Early detection of melanoma is a long-standing challenge in clinical dermatology. The current diagnosis method based on histopathology results is lengthy and painful, and varies largely depending on the expertise of the pathologist. Over the last decade, noninvasive optical in vivo spectroscopy through linear absorption, Raman, and fluorescence has shown potential in the diagnosis and characterization of human skin diseases.1, 2, 3 These methods can provide a variety of biophysical properties of cutaneous molecular markers such as melanin, hemoglobin, collagen, and lipids, but they can only explore the surface, and give far worse spatial resolution than histopathology (except confocal-based methods, which are discussed later). Therefore, it is desirable to develop a noninvasive high-resolution deep tissue imaging method with improved sensitivity and diagnostic accuracy for melanocytic skin cancer.
Currently the most developed and promising approach is reflectance mode confocal laser scanning microscopy (rCLSM). CLSM images the skin by exploiting microscopic biological variations in refractive indexes. Components of skin whose refractive indexes are higher than the average refractive index of epidermis, such as keratin in the stratum corneum, hydrated collagen, and melanin, provide molecular and structural contrast in backscattered light. In particular, melanin granules have a high refractive index (1.7) compared with the surrounding cytoplasm (1.35), providing a strong endogenous contrast for rCLSM imaging of melanocytes.4 The imaging depth with rCLSM is typically limited to less than .5 The morphological features indicated by melanocyte distribution as well as cell shape and cell size provide important diagnostic differentiation between benign and malignant melanocytic skin lesions.6, 7, 8 However, rCLSM also suffers from a few drawbacks. For example, the scattering measurement is not background free and is not specific to melanin. Langerhans cells may appear as melanocytes in the epidermis.9
Another important feature that is often missing from optical-imaging-based diagnostic methods is the molecular aspects of melanogenesis (the production of melanin in specialized organelles called melanosomes) in the malignant transformation of skin lesions. Two types of melanins are generally found in skin:10, 11 eumelanin, a black or dark brown insoluble material, and pheomelanin, a yellow or reddish-brown alkali-soluble material. Both types are synthesized within melanosomes belonging to melanocytes, and distributed through dendritic extensions of the melanocytes to surrounding epidermal cells (keratinocytes), resulting in pigmentation of the skin. One of the major functions of melanin pigmentation is generally believed to be shielding the skin from harmful ultraviolet radiation (UVR). However, there is considerable evidence suggesting that pheomelanin or its precursors play an important role in carcinogenesis/mutagenesis.12 This may arise because pheomelanin is more vulnerable than eumelanin to UVR, thus generating free radicals and leading to DNA damage and increased mutagenicity.13, 14 This implies that people with different pigments would be expected to have varying risk factors for developing skin cancer or melanoma, as supported by epidemiological studies.15 In addition, it has also been shown that the production of pheomelanin is increased significantly in melanoma and melanocytic nevi compared with normal skin.16, 17 Therefore, the differentiation of eumelanin and pheomelanin in skin tissue can provide information about changes in melanogenesis and potentially be useful for clinical diagnosis of the progression stage of melanoma.18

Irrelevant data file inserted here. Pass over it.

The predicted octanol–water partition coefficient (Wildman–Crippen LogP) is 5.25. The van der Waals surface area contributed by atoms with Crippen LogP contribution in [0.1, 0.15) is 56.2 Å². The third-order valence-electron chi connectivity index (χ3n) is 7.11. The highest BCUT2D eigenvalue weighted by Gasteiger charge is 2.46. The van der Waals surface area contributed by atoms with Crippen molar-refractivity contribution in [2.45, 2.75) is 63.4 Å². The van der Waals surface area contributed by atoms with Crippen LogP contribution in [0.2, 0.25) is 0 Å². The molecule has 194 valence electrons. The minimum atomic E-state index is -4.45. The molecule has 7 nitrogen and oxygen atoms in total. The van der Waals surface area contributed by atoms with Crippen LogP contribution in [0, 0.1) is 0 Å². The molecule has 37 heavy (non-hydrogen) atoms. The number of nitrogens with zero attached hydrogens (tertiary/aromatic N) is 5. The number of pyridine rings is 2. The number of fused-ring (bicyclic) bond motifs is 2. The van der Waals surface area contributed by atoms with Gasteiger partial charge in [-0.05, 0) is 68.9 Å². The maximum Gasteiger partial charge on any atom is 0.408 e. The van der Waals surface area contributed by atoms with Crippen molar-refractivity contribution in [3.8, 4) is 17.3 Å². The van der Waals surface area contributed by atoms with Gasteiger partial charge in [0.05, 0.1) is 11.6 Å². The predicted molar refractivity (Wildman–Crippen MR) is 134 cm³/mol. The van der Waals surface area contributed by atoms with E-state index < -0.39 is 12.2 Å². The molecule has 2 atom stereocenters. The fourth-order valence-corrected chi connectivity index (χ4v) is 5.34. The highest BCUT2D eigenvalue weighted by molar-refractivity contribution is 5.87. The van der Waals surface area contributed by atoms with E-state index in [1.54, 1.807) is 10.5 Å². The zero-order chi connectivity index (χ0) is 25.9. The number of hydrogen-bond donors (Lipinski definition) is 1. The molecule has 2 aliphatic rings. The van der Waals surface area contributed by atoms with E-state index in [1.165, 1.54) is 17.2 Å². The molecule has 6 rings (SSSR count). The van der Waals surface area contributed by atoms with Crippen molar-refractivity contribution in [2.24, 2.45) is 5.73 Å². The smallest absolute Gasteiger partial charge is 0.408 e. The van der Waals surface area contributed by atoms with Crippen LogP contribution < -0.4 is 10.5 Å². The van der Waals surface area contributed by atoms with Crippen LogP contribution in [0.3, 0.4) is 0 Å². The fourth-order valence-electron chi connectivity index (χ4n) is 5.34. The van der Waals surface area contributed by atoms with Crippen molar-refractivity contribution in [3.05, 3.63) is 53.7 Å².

Previously we have demonstrated a pump-probe-type imaging method to specifically map the melanin distribution in cells with high sensitivity.19 This method has all the advantages of other multiphoton imaging techniques, such as inherent sectioning capabilities and high sensitivity. Moreover, it is much more specific to endogenous melanocytic features than rCLSM. Here we improve on our previous study with longer pump-probe wavelengths. More importantly, we studied the long-lived signal in detail and showed that both photothermal effects and long-lived excited states could contribute to this signal. Eumelanin and pheomelanin exhibited markedly different long-lived signals both in their lifetimes and in the ratio of short-lived to long-lived signal. We also demonstrated epimode imaging using human hair as the model system. Utilizing these differences in microscopic study, we should be able to determine the eumelanin and pheomelanin distribution in skin tissues with high resolution. This work could open a new window in the study of melanogenesis and transformation of melanocytes from normal to malignant.
Materials and Methods
Deidentified fixed human skin slides (unstained) were obtained from the Department of Dermatology at Duke University Medical Center. All the skin slides have corresponding histopathology results. Skin slice thickness is about .
Indonesian, black human hair was purchased from R. Parrino Hair Goods (Northport, New York). Red human hair samples were obtained from a -old female locally (Durham, North Carolina), and the hair had never been permed or dyed. Chemical degradation analysis of melanosomes from those hair samples showed a dominant eumelanin content with undetectable pheomelanin in the black hair melanosomes, while the red hair melanosomes contained a mixed type melanin, predominantly pheomelanin, with a low eumelanin content.10, 11